Giving Voice to the Voiceless

Empowering

Bernard Powers believes in caretaking. Whether it’s the planet we live on, the history that helps us understand ourselves, or the students he has taught and supported in his classes at The College of Charleston, he wants to make the world a better place. “What matters most to me in the world is engendering a sense of care and compassion for life in general,” Bernard says. “If as modern people with the knowledge of the past, we are not convinced about the extent to which we need to care not only for ourselves but other life forms, then certainly the events of the recent past and present ought to convince us to care for the whole planet.”

Bernard didn’t know what to expect when he moved to Saint Peter, Minnesota to attend Gustavus in 1968. “It was a challenging environment for an urban kid from Chicago,” he says. “But I had an excellent experience on campus despite the fact that as an African American student I stood out. I got along well with people of every ilk and every background. Students from Uganda, Ethiopia, and Ghana. European students. Native American students. Even coming into contact with students from rural Minnesota and Wisconsin. I grew as a result of that diversity.”

What matters most to me in the world is engendering a sense of care and compassion for life in general.

After he found chemistry lab work too solitary, Bernard rediscovered his other passion for history and its connection to people. It was through a History of Philosophy class that he committed to the major. He was able to take classes in Russian history, Asian history, and his professor Fred Brown offered him an independent study in Africanist history before Gustavus had a specialist on faculty. "My professors wanted to cultivate my interests," Bernard says. "It was inspiring." A visit to The National Archives during J-Term solidified his interest in an academic career. “Doniver Lund gave me my first research experience. I’d never been to Washington DC, nor had I ever worked in a major historical research facility. I was at the National Archives for a week helping him with an important research project. This gave me a preview of what real historical research was like.”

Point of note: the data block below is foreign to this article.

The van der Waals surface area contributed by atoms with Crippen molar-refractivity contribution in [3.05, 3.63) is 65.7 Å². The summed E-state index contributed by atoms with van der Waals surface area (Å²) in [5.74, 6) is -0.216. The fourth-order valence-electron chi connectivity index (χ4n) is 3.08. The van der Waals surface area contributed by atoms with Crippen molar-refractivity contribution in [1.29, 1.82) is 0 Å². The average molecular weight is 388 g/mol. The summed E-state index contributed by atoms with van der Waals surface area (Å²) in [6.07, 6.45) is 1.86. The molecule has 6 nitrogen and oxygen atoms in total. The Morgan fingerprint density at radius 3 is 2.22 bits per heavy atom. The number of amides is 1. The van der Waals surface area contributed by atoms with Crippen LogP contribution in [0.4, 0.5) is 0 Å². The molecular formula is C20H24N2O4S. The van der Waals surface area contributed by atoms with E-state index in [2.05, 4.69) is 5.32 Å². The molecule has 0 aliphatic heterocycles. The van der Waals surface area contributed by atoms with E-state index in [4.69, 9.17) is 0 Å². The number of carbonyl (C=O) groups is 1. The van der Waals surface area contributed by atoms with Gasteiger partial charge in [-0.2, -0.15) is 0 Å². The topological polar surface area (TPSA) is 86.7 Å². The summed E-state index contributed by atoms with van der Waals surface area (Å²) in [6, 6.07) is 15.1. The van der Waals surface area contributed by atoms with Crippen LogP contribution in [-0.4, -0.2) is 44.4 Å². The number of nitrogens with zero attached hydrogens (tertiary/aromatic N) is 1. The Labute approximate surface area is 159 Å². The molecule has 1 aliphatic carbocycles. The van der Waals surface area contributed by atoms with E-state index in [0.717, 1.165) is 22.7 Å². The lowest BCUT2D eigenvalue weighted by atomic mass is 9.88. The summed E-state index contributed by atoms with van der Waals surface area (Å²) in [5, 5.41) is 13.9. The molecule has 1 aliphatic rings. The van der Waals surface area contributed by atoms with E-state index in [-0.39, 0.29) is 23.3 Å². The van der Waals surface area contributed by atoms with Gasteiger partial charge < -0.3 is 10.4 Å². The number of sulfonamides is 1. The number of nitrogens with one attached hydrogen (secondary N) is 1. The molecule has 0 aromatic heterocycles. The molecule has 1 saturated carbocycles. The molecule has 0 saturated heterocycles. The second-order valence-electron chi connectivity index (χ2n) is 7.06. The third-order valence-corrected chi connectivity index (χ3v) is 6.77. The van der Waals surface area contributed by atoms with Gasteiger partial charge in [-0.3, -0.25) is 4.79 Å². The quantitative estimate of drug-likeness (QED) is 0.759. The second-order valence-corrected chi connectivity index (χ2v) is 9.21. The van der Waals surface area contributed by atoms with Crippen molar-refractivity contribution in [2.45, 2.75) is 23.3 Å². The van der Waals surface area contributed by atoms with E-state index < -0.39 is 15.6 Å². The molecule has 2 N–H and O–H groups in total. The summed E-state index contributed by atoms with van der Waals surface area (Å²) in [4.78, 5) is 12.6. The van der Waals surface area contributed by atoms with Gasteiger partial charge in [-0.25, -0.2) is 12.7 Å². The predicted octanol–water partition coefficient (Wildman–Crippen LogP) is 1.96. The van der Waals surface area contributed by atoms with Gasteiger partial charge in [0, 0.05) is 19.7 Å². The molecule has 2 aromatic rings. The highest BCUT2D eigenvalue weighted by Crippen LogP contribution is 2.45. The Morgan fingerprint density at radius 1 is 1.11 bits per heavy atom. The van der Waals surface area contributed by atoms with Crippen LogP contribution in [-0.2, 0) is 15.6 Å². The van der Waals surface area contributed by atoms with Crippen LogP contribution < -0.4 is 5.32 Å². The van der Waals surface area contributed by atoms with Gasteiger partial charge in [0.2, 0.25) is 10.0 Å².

It was a time of radical activism across U.S. college and university campuses. “Gustavus had that kind of passion for the events of the day,” he says. “Faculty felt the need to link what you were learning in the classroom to current events to the social gospel to social change—right then at that little campus all those things were linked together. Learning was everywhere. Everywhere on that campus.”

Bernard took his intellectual passion into a PhD program and onward to a 40-year, award-winning academic career researching, writing, and teaching students history. He recently co-authored We Are Charleston: Tragedy and Triumph at Mother Emanuel, a book that gives insight and pays homage to the nine members of one of the oldest African Methodist Episcopal (AME) church in America who were killed on June 17, 2015 by a white supremacist. “I have been involved in the AME church all my life," he says. "We wanted to try to memorialize the lives of those people killed and we wanted to make sure the reading public understood what their great potential was to do good. People often look to someone in my position to be the voice of the voiceless. There’s a lot of responsibility there."

Bernard knows there's risk as well as reward in his work. "I hope that people will take something positive away from the historic episodes that I’ve written about—that people will read them and be enlightened and be empowered by the examples I’ve drawn upon.”

Dr. Bernard Powers - Director, Center for the Study of Slavery in Charleston, Co-author of We Are Charleston: Tragedy and Triumph at Mother Emanuel
Giving Voice to the Voiceless
Dr. Bernard Powers
Gustavus Class of 1972
Director, Center for the Study of Slavery in Charleston, Co-author of We Are Charleston: Tragedy and Triumph at Mother Emanuel
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